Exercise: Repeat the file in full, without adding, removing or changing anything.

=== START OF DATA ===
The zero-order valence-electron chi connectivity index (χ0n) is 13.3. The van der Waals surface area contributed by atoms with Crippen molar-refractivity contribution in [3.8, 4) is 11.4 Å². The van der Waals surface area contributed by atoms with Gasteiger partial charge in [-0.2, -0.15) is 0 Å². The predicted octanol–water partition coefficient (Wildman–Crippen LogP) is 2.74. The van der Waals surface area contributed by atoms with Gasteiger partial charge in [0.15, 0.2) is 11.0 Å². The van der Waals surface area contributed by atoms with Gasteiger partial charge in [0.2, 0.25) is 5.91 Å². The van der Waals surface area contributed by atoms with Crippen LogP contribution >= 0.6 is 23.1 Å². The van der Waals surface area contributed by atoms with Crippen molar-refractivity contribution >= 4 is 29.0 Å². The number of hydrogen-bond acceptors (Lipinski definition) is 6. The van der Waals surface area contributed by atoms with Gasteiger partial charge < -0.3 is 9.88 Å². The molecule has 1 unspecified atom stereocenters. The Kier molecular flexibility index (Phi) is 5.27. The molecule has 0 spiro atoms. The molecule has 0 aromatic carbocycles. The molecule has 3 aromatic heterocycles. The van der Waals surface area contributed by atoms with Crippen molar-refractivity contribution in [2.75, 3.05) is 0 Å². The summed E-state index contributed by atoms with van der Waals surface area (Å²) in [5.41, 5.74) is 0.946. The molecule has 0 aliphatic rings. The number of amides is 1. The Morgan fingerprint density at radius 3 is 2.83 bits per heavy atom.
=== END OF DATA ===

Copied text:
The zero-order valence-electron chi connectivity index (χ0n) is 13.3. The van der Waals surface area contributed by atoms with Crippen molar-refractivity contribution in [3.8, 4) is 11.4 Å². The van der Waals surface area contributed by atoms with Gasteiger partial charge in [-0.2, -0.15) is 0 Å². The predicted octanol–water partition coefficient (Wildman–Crippen LogP) is 2.74. The van der Waals surface area contributed by atoms with Gasteiger partial charge in [0.15, 0.2) is 11.0 Å². The van der Waals surface area contributed by atoms with Gasteiger partial charge in [0.2, 0.25) is 5.91 Å². The van der Waals surface area contributed by atoms with Crippen LogP contribution >= 0.6 is 23.1 Å². The van der Waals surface area contributed by atoms with Crippen molar-refractivity contribution >= 4 is 29.0 Å². The number of hydrogen-bond acceptors (Lipinski definition) is 6. The van der Waals surface area contributed by atoms with Gasteiger partial charge < -0.3 is 9.88 Å². The molecule has 1 unspecified atom stereocenters. The Kier molecular flexibility index (Phi) is 5.27. The molecule has 0 spiro atoms. The molecule has 0 aromatic carbocycles. The molecule has 3 aromatic heterocycles. The van der Waals surface area contributed by atoms with Crippen molar-refractivity contribution in [2.75, 3.05) is 0 Å². The summed E-state index contributed by atoms with van der Waals surface area (Å²) in [5.41, 5.74) is 0.946. The molecule has 0 aliphatic rings. The number of amides is 1. The Morgan fingerprint density at radius 3 is 2.83 bits per heavy atom.